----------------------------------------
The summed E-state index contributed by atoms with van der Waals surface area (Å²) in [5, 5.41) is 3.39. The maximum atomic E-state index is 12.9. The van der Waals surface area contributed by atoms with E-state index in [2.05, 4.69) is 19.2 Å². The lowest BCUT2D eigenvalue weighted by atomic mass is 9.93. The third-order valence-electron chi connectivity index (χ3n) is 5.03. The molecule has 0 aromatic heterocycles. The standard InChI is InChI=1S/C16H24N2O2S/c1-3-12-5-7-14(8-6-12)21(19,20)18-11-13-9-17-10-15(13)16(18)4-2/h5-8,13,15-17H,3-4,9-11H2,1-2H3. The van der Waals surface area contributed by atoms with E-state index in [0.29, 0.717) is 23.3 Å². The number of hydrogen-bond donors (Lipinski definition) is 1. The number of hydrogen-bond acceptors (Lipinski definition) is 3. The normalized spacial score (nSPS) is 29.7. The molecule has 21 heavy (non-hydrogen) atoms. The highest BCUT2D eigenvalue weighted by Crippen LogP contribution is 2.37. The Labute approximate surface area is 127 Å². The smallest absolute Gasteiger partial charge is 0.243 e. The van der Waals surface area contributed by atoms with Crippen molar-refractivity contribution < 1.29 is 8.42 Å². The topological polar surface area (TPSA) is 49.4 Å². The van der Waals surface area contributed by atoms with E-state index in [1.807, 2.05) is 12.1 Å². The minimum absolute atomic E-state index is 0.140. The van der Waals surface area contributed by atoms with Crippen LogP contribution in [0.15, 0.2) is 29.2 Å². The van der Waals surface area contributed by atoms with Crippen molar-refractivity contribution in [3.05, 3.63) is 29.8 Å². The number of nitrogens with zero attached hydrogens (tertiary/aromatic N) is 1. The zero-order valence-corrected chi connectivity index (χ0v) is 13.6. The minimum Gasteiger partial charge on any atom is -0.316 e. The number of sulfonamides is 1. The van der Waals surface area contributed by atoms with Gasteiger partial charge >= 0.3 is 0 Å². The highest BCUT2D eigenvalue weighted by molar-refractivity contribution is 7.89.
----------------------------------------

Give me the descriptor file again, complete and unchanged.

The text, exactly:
The summed E-state index contributed by atoms with van der Waals surface area (Å²) in [5, 5.41) is 3.39. The maximum atomic E-state index is 12.9. The van der Waals surface area contributed by atoms with E-state index in [2.05, 4.69) is 19.2 Å². The lowest BCUT2D eigenvalue weighted by atomic mass is 9.93. The third-order valence-electron chi connectivity index (χ3n) is 5.03. The molecule has 0 aromatic heterocycles. The standard InChI is InChI=1S/C16H24N2O2S/c1-3-12-5-7-14(8-6-12)21(19,20)18-11-13-9-17-10-15(13)16(18)4-2/h5-8,13,15-17H,3-4,9-11H2,1-2H3. The van der Waals surface area contributed by atoms with E-state index in [0.29, 0.717) is 23.3 Å². The number of hydrogen-bond donors (Lipinski definition) is 1. The number of hydrogen-bond acceptors (Lipinski definition) is 3. The normalized spacial score (nSPS) is 29.7. The molecule has 21 heavy (non-hydrogen) atoms. The highest BCUT2D eigenvalue weighted by Crippen LogP contribution is 2.37. The Labute approximate surface area is 127 Å². The smallest absolute Gasteiger partial charge is 0.243 e. The van der Waals surface area contributed by atoms with Crippen molar-refractivity contribution < 1.29 is 8.42 Å². The topological polar surface area (TPSA) is 49.4 Å². The van der Waals surface area contributed by atoms with E-state index in [1.807, 2.05) is 12.1 Å². The minimum absolute atomic E-state index is 0.140. The van der Waals surface area contributed by atoms with Crippen LogP contribution in [0.15, 0.2) is 29.2 Å². The van der Waals surface area contributed by atoms with Crippen molar-refractivity contribution in [3.05, 3.63) is 29.8 Å². The number of nitrogens with zero attached hydrogens (tertiary/aromatic N) is 1. The zero-order valence-corrected chi connectivity index (χ0v) is 13.6. The minimum Gasteiger partial charge on any atom is -0.316 e. The number of sulfonamides is 1. The van der Waals surface area contributed by atoms with Gasteiger partial charge >= 0.3 is 0 Å². The highest BCUT2D eigenvalue weighted by molar-refractivity contribution is 7.89.